13.1. Comparing HTTP and WebSockets

13.2. Pushing data from a Node server to a plain client

13.3. Using WebSockets in Angular clients

13.3.1. Wrapping an observable stream into a service

13.3.2. Angular talking to a WebSocket server

13.4. Hands-on: Splitting ngAuction into two projects

13.4.1. Running ngAuction in dev mode

13.4.2. Reviewing the ngAuction server code

13.4.3. What’s changed in the ngAuction client’s code

13.5. Summary

14. Testing Angular Applications

14.1. Unit testing

14.1.1. Getting to know Jasmine

14.1.2. Writing test scripts for a class

14.2. Running the Jasmine scripts with Karma

14.2.1. Karma’s configuration file

14.2.2. Testing in multiple browsers

14.3. Using the Angular testing library

14.3.1. Testing components

14.3.2. Testing services

14.3.3. Testing components that use routing

14.4. End-to-end testing with Protractor

14.4.1. Protractor basics

14.4.2. Angular CLI generated tests

14.4.3. Testing a login page

14.5. Hands-on: Adding e2e tests to ngAuction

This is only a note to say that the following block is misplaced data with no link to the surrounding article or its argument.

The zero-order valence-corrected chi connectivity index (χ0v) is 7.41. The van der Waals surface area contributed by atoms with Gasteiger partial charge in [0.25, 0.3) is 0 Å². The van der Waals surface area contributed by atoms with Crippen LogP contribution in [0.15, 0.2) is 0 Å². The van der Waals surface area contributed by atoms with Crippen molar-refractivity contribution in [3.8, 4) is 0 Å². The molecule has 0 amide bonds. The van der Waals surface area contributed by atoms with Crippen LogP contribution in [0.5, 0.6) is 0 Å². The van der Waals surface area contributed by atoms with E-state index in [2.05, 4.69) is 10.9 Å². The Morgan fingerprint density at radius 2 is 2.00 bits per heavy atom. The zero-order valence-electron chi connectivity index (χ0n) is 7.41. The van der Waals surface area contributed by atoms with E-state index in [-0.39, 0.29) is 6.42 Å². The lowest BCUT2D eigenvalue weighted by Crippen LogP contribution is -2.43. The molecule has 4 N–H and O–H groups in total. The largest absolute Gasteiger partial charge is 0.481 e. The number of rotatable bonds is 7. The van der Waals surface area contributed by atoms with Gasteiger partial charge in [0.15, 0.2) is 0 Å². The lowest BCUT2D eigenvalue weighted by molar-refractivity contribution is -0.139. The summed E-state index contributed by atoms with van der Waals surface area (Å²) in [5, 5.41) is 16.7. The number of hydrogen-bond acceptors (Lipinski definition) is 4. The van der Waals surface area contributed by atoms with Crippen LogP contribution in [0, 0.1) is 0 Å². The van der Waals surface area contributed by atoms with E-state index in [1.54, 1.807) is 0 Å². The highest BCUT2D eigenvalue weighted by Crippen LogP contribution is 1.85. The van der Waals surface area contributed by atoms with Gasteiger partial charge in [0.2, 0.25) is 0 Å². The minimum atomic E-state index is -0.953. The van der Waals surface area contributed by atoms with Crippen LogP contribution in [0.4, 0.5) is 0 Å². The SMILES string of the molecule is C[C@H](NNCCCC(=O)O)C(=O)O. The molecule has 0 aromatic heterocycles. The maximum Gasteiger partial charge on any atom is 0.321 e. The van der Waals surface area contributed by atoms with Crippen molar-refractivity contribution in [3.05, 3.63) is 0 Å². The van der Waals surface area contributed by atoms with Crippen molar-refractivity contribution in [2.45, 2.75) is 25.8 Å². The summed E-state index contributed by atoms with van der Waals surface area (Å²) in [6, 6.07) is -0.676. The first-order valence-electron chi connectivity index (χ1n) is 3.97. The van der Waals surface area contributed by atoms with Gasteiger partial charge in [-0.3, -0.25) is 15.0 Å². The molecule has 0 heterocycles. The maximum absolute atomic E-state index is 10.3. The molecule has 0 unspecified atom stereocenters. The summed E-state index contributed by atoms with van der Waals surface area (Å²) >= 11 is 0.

14.5.1. End-to-End testing of the product search workflow

14.6. Summary

15. Maintaining App State with ngrx

15.1. From a convenience store to Redux architecture

15.1.1. What’s Redux

15.1.2. Why storing an app state in a single place is important

15.2. Introducing ngrx

15.2.1. Getting familiar with store, action, and reducer

15.2.2. Getting familiar with effects and selectors

15.2.3. Refactoring the mediator app with ngrx

15.2.4. Monitoring state with ngrx store DevTools

15.3. Caveats of ngrx

15.4. Hands-on: Using ngrx in ngAuction

15.4.1. Adding the router state support to app module

15.4.2. Managing state in the home module

15.4.3. Unit-testing ngrx reducers

15.5. Summary

15.6. Angular Roadmap

Appendixes

Appendix A: An overview of ECMAScript

A.1. How to run the code samples

A.2. Scope of variables and this

A.2.1. Hoisting of variables declarations